How ownership is recorded

Ownership of land is evidenced by a Title Deed issued to the owner and signed by the Registrar of Deeds. The seller, under a contract of sale (known as an Offer to Purchase), usually appoints the conveyancer who draws preliminary documentation for signature by the parties. Thereafter the deed of transfer is prepared and lodged by the conveyancer at the Deeds Registry for registration. Ownership passes on the date of registration of transfer of the property into the name of the buyer.

Making an offer on a South African Property

This is where it can be very different to many other countries and you should always seek the advice of a professional when making an offer to purchase. Below we list some of the salient points you need to be aware of when buying property in South Africa:

The Offer to Purchase

An Offer to Purchase is the written offer from a purchaser to a seller that forms the basis of the agreement for the property to change hands:

  • It contains the purchase price of the property as well as the terms and conditions the property is bought and sold under.
  • An Offer to Purchase is legally binding once signed by the purchaser and seller.
  • Unless the purchase is for less than ZAR 250,ooo there is no cooling off period.
  • Properties in South Africa will have recorded in the Offer to Purchase.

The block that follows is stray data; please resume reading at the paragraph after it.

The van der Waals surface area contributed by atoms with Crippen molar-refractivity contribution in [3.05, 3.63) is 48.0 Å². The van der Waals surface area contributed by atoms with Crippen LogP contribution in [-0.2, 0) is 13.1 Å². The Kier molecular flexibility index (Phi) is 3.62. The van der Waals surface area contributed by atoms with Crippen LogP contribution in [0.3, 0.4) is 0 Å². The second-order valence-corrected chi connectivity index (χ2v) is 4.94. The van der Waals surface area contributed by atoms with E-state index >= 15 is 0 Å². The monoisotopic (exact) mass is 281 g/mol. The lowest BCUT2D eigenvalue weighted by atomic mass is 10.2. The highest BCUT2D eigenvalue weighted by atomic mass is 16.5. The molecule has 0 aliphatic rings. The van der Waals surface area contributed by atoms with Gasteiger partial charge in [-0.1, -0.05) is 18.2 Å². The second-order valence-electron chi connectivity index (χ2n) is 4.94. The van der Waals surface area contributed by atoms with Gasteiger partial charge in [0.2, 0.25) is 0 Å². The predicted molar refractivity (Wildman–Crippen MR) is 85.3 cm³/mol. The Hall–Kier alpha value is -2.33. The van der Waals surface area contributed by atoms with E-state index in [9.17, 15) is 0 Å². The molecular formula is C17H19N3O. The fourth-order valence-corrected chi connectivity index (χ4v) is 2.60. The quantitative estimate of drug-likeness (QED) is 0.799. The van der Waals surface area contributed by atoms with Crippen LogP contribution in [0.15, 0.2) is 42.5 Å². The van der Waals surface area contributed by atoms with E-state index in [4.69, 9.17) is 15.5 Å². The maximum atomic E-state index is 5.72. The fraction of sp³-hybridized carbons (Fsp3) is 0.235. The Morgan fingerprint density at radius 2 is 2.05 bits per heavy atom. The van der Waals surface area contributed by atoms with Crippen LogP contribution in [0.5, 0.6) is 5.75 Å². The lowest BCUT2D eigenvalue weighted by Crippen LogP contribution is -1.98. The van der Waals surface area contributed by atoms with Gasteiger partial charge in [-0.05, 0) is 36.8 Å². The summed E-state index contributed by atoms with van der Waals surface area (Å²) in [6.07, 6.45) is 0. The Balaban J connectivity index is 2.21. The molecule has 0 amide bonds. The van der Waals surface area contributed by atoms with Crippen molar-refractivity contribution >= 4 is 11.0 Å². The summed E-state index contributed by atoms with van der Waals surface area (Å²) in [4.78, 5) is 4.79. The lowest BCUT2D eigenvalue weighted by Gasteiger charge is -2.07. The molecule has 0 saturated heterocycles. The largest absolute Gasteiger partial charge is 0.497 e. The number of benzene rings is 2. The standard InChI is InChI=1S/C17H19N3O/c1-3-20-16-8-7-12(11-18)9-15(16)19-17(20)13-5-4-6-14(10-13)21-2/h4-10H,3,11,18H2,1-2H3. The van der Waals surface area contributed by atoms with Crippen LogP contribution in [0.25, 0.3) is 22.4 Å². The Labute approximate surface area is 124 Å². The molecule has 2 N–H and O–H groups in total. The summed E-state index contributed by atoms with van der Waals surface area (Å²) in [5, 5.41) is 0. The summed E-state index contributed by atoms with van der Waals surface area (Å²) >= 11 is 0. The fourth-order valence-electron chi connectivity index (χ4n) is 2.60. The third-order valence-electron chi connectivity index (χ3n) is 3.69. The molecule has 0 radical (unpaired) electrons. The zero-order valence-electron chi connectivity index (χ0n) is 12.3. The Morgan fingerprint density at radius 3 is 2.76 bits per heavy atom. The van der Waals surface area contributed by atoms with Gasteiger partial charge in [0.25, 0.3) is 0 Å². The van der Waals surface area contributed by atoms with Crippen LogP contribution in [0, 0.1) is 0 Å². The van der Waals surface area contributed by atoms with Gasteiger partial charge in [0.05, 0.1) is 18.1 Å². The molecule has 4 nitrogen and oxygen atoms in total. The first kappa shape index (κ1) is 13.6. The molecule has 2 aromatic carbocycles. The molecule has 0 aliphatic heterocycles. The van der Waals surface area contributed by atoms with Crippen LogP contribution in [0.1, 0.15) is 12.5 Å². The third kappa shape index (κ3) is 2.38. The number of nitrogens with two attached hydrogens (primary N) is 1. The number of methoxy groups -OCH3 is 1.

• Once submitted and accepted by the seller, the Offer to Purchase cannot be changed.

Some of the things contained in an offer to purchase

  • Voetstoots - The majority of South African Offer to Purchases contain an old Dutch maxim 'Voetstoots', which means the property is bought 'as is'. In other words, you, as the buyer, need to make sure you are happy with the state of the property.
  • Surveyors - Generally building surveyors are not employed in South Africa, although some do practise in the larger cities. The fees of the surveyor will depend on the size of the building. If you do require a survey it should be inserted into the Offer to Purchase as a suspensive condition.
  • Compliance certificates - Any person taking transfer of property on which a dwelling house is erected, should be provided with compliance certificates for:
    • Beetles.
    • Electrical.
    • Plumbing.